"Obviously," echoed Ilberic, and Fatty looked contrite again.

As they headed toward the Hall, Frodo spotted Sam standing beneath the row of willows along the river, half-hidden by the curtain of long leaves, and waving to draw his attention. He quietly left the group and headed toward the trees.

"I've just come from the boathouse," Sam announced once Frodo had ducked under the fringe of willow leaves to join him.

"What did you find out?"

In response, Sam took a small memoranda book out of the pocket of his jacket; Frodo smiled at the sight of it, and Sam explained, "You said we ought to be methodical, so I thought as I'd better write it all down to be sure I got it right.

"Now then," he opened the tiny book and read from his notes, "Mr. Berilac went to the boathouse right after first breakfast. The boatsmen say he was alone when he rowed off, and that was the last they saw of 'm. He didn't tell them where he was going. They said they told the sherriffs just the same the day after Mr. Berilac went missing, and didn't have more to add."

"What about Doderic?" asked Frodo. "Did he take a boat too?"

"Mr. Doderic took a boat out less than an hour after Mr. Berilac, but here's the curious thing: He didn't bring it back. His brother, Mr. Ilberic, did."

"Ilbie? Are they quite sure of that?"

"Well, they allow it's easy enough to get the two brothers mixed up, as they look so much alike, but one of the old boatsman, Tubby Ragwort, his name is, swears it was Ilberic Brandybuck that came back to the boathouse just before noon."

"Yes, I remember Old Tubby," said Frodo. "He's been with the family for years. He'd know one lad from the other. Ilbie said he slept late that morning, but he must have been lying. Did you look into that?"

"I did, and that makes what the boatsmen told me curiouser still." Sam turned back to the first page in his notebook. "I asked the housemaid that does the family's bedrooms when she came to see if we had any washing that needed doing. We had a nice, long chat while you were sleeping. She says Mr. Ilberic was snoring very loud when she went to straighten his room. She didn't try to go in then, but came back just before lunch, when he wasn't there. Earlier that morning, she was taking water up to your cousins' rooms as she does for 'em most days, but she says he was quiet then. She knocked on the door, but there was no answer."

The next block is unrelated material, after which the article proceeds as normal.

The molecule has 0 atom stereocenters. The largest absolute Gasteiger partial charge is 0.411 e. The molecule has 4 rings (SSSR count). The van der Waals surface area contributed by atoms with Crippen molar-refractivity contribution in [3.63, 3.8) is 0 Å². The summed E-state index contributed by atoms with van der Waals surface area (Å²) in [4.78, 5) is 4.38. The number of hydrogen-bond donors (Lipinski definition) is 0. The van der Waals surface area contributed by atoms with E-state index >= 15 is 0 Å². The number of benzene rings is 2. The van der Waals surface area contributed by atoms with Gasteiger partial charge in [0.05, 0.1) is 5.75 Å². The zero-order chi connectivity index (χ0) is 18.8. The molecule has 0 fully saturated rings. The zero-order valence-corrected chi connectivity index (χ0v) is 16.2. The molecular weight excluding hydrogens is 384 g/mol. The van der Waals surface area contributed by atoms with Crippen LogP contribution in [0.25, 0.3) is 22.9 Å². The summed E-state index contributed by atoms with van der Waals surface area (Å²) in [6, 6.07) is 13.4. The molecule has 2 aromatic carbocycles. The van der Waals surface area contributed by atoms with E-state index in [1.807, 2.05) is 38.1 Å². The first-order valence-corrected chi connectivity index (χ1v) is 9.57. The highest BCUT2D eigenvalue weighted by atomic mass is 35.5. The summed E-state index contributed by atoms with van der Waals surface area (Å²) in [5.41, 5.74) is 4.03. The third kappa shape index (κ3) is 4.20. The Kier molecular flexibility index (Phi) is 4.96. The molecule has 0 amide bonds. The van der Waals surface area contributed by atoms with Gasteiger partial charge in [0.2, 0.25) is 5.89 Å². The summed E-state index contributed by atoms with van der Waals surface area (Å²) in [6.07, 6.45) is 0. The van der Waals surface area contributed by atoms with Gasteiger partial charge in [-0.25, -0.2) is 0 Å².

"He must have been out earlier and come back to the house," Frodo mused. Under the cover of the trees, where no one could see them, he put an around Sam and leaned on him. "But why would he do that? It doesn't make sense. Why go out, then come back in for a nap, and then go out again at noon to return Dodi's boat? What could he and Dodi have been up to?" He watched the figures on the lawn, the last of the funeral party, going into the Hall via the front doors. "What about the others, Fatty and Melly?"

"Miss Melilot was out all day, and didn't come back 'til dinner-time with her sister, Miss Mentha," Sam reported.

"Yes, that fits with what Melly told me. She walked over to visit Mentha at her studio."

"And as far as anyone can say, Mr. Fatty didn't come to the Hall 'til yesterday morning."

"Budgeford's 25 miles away. I suppose it's possible that he could have ridden down here unseen, then gone home again... but I can't think of a reason why he would." Frodo laughed. "I find it hard to imagine Fatty Bolger riding hard through Buckland with murder on his mind, don't you?"

"It does make an odd picture," Sam agreed, "but there's one other person you didn't ask about that might've brought him down from Budgeford in a hurry: Miss 'Stella Bolger was missing for an hour or more that morning."


"She turned up again at lunch, right as rain, but Daffy said that her aunt, Miss Beryl, was making the biggest fuss, setting the whole house upside down looking for her."

"Yes, Aunt Beryl watches over Estella very closely. Would she have sent for Fatty if his sister were missing?" Frodo shook his head. "What a peculiar business this is! Ilberic, Doderic, possibly Fatty, and now Estella--was anyone where they said they were?"